It was a 70-degree day in January 2014, and Cristin Buckley was at her daughter’s basketball game with her husband and twin sons. The boys were planning to head to Target to buy baseball cards after the game, but before they could leave, 7-year-old Ben said he was having difficulty breathing and needed a nebulizer treatment.
Ben’s dad took him home. “My husband called me and said, ‘Have you ever done a nebulizer treatment and have it not work?’ and I said, ‘No,’ and at that point he realized something was wrong,” Buckley said.
Forty minutes after they left the basketball game, Ben was unconscious in their driveway. A police officer was giving him CPR. Ben was rushed to a hospital where a team worked to revive him. They got his heart beating again, but doctors said Ben had minimal brain activity. Days later, Ben was removed from life support and died.
Buckley of Southington said she never knew you could die from an asthma attack but by the time she learned that it was possible, it was too late.
In 2017, 3,564 people nationally died of asthma, according to the Centers for Disease Control and Prevention (CDC). That’s 10 people a day. In Connecticut, 38 people died that year. The CDC reports that most asthma deaths are avoidable with proper treatment and care.
In Connecticut, about 299,336 people are living with asthma. Nationally, 25 million Americans have asthma; about 7.7% are adults and 8.4% are children.
“The asthma rate in Connecticut is about 10% in children and 10% in adults,” said Michelle Caul, director, Eastern Division, Health Promotions at American Lung Association.
She said that an asthma diagnosis can be challenging with children.
“Sometimes the only symptom that presents in children is coughing, and obviously coughing is a symptom of 1,000 other things, so ruling out all of those other things in order to get an asthma diagnosis can sometimes be difficult,” Caul said.
Giving Back To Community
Buckley didn’t know her son’s asthma wasn’t well controlled until after his death, when she was in Washington, D.C., attending Asthma and Allergy Day at Capitol Hill with her husband. While listening to a doctor speak about the signs of asthma not being well controlled, she said, she realized what happened to Ben.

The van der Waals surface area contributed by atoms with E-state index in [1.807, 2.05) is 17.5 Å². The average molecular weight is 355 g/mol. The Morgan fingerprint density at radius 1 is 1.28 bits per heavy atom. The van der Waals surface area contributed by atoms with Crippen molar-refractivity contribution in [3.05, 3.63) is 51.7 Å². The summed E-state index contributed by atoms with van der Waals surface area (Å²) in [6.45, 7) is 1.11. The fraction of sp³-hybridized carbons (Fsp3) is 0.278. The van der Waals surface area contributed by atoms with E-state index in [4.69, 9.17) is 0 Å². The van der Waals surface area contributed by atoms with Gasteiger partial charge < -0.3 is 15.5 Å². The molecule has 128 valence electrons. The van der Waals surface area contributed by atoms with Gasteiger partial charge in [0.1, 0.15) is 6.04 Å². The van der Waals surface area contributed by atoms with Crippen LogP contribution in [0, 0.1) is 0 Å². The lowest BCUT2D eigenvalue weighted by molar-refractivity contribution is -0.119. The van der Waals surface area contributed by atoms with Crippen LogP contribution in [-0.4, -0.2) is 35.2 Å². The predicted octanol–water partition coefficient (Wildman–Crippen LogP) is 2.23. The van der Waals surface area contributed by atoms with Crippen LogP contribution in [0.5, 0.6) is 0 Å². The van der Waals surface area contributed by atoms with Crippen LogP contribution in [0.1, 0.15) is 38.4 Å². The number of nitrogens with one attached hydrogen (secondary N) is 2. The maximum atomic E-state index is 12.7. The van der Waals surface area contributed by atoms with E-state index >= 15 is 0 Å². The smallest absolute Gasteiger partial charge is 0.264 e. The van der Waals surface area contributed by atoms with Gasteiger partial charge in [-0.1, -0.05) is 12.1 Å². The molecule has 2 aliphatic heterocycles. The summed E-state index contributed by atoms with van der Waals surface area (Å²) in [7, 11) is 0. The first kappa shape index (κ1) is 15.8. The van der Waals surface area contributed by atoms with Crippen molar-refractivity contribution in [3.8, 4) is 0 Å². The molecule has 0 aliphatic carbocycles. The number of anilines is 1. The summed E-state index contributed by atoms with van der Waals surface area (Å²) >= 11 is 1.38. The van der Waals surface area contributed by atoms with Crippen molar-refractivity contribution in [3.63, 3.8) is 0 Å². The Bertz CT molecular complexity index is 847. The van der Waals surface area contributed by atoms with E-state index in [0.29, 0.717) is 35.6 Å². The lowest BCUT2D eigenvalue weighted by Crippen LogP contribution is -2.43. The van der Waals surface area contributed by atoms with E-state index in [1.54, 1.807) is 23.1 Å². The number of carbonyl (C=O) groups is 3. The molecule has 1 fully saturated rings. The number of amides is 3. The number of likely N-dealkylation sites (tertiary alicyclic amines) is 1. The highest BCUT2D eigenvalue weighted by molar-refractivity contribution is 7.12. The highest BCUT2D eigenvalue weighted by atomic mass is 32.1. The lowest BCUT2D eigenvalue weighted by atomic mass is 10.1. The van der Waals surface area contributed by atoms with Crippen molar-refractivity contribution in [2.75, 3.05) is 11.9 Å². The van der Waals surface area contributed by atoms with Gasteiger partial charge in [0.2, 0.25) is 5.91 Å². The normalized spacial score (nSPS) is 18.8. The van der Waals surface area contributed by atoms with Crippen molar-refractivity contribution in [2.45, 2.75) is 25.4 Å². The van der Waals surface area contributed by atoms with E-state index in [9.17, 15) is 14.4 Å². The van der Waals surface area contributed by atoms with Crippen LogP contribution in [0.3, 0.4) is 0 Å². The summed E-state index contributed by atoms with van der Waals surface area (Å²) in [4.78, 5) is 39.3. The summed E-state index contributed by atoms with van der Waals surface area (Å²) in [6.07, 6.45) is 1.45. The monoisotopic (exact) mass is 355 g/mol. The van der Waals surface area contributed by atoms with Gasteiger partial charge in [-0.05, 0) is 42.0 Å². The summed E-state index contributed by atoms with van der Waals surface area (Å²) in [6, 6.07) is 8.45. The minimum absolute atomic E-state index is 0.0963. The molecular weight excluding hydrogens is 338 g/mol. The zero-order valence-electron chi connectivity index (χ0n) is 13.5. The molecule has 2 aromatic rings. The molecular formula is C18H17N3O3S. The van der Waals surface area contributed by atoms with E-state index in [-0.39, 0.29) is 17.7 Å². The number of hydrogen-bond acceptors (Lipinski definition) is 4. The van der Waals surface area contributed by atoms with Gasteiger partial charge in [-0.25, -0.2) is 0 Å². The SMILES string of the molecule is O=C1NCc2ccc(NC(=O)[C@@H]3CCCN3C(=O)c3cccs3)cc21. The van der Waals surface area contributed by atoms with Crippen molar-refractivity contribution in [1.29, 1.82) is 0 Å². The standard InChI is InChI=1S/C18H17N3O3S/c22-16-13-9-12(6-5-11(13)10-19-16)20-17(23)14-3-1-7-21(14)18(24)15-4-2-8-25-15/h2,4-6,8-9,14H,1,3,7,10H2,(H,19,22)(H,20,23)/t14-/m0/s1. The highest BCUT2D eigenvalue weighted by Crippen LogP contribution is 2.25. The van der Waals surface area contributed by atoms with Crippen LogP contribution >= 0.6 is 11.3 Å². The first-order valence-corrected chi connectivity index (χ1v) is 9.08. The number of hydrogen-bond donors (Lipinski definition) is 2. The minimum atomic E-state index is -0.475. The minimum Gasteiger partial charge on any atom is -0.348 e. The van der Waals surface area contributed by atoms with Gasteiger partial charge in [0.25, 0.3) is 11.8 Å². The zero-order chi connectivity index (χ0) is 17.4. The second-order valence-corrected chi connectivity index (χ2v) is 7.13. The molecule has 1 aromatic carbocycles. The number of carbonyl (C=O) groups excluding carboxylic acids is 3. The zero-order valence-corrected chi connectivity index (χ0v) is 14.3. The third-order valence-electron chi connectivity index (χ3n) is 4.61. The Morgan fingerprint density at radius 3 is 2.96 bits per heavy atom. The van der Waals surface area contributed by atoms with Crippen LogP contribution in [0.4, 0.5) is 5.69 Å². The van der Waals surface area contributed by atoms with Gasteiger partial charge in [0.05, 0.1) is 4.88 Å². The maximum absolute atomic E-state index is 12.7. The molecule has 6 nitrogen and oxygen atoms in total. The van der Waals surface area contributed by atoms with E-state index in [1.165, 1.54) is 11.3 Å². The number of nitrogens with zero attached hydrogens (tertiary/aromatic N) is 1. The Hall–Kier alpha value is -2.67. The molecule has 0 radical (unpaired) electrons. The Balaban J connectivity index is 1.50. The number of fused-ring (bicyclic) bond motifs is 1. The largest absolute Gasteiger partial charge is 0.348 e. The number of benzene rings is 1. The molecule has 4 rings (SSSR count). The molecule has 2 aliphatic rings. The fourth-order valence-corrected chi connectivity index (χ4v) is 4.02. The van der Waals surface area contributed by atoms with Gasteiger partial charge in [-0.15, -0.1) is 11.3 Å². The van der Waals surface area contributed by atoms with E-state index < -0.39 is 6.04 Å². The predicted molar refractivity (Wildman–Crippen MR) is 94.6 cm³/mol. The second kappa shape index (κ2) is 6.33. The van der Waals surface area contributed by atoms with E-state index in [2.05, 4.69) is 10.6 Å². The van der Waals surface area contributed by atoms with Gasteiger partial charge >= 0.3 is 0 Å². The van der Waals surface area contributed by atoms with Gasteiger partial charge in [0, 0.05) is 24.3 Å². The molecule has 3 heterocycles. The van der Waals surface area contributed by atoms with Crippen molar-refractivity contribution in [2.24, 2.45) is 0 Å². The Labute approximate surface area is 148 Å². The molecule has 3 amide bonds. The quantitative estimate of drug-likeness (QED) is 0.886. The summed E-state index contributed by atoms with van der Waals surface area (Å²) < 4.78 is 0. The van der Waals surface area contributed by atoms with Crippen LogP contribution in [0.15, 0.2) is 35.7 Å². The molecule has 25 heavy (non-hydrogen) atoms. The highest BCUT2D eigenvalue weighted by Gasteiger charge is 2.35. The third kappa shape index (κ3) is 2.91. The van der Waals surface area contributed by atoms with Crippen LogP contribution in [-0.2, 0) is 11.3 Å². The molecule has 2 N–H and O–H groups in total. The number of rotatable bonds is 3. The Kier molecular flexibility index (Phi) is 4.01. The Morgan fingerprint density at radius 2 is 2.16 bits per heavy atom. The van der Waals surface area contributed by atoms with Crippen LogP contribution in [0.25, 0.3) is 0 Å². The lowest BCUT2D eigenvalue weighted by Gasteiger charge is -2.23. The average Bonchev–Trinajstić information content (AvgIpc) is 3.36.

“Nobody had ever told us that [Ben’s] asthma wasn’t well controlled,” she said. “Nobody ever told us that you shouldn’t be using albuterol [a rescue inhaler] that much, that his asthma wasn’t controlled, and we had no idea. He was going to his regular appointments with his asthma doctor. He went to his pediatrician. No one ever told us.”
That moment of realization is what motivated Buckley to do what she views as her most important role as a parent who has lost a child to asthma—raising awareness about asthma and supporting community programs, especially in the arts. Ben aspired to be an artist.
Buckley and her husband, Jeffrey, decided to form a nonprofit, Ben Was Here. The seed money for the nonprofit came from about $40,000 in donations that they received while Ben was hospitalized.
“We were talking in the hospital, and my husband said, ‘I don’t want to keep this. You should do something with it,’” she said. So, we decided to start a nonprofit.
Over the years, the funds raised have been donated to the elementary school their children attend, a program dedicated to cultural arts in Southington, iPads for children in the school where Buckley taught, the library building project, and to help cover the cost of prescriptions for asthma medication.
Buckley said the foundation tries to help anybody it can.
In talking about what she’s most proud of Buckley said, “I think I’m really proud of the awareness we’re bringing about asthma to the state.”
Awareness about uncontrolled asthma is particularly important. Caul says there’s a quick formula to determine if a rescue inhaler is being used too often.
“If you’re taking your quick-relief inhaler more than two times per week, and you’re waking up at night with asthma symptoms more than two times per month, and if you’re refilling your quick-relief inhaler more than two times per year, your asthma is probably not well-controlled.”
To help take care of someone with asthma, Caul said, its important educate yourself. “The American Lung Association has an online program, which is free of charge, with an hour-long module called asthma basics. It’s a good starting place for parents of children with asthma, anybody who has asthma, or anybody who is a caretaker of somebody with asthma.”
She also said to ask questions and stay in contact with you doctor.
“If you feel like your child’s asthma is not well controlled, you should be in contact with your primary care physician.”
For information on Ben Was Here click this link.
Bryan is a senior in his last semester studying journalism and history at Quinnipiac University. He plans to work as a full-time journalist after graduation in his home state of Massachusetts. In his free time, you can find him playing guitar, watching movies, or hiking outdoors.
Nice article regarding asthma.
Also read the piece in the Hartford current about Children having their eyes checked.
Has Connecticut done away with the eye checks that used to be done in school? One of my children who had a physical every year and had her eyes checked And never had a problem. The nurse realized somethings different, took took her to an eye doctor and she needed glasses which is still rest of this day and she’s 39 years old.
My point being this was discovered by a school nurse, I think these are exams at school are important and should not be discontinued, they may be the only time a child eyes are checked.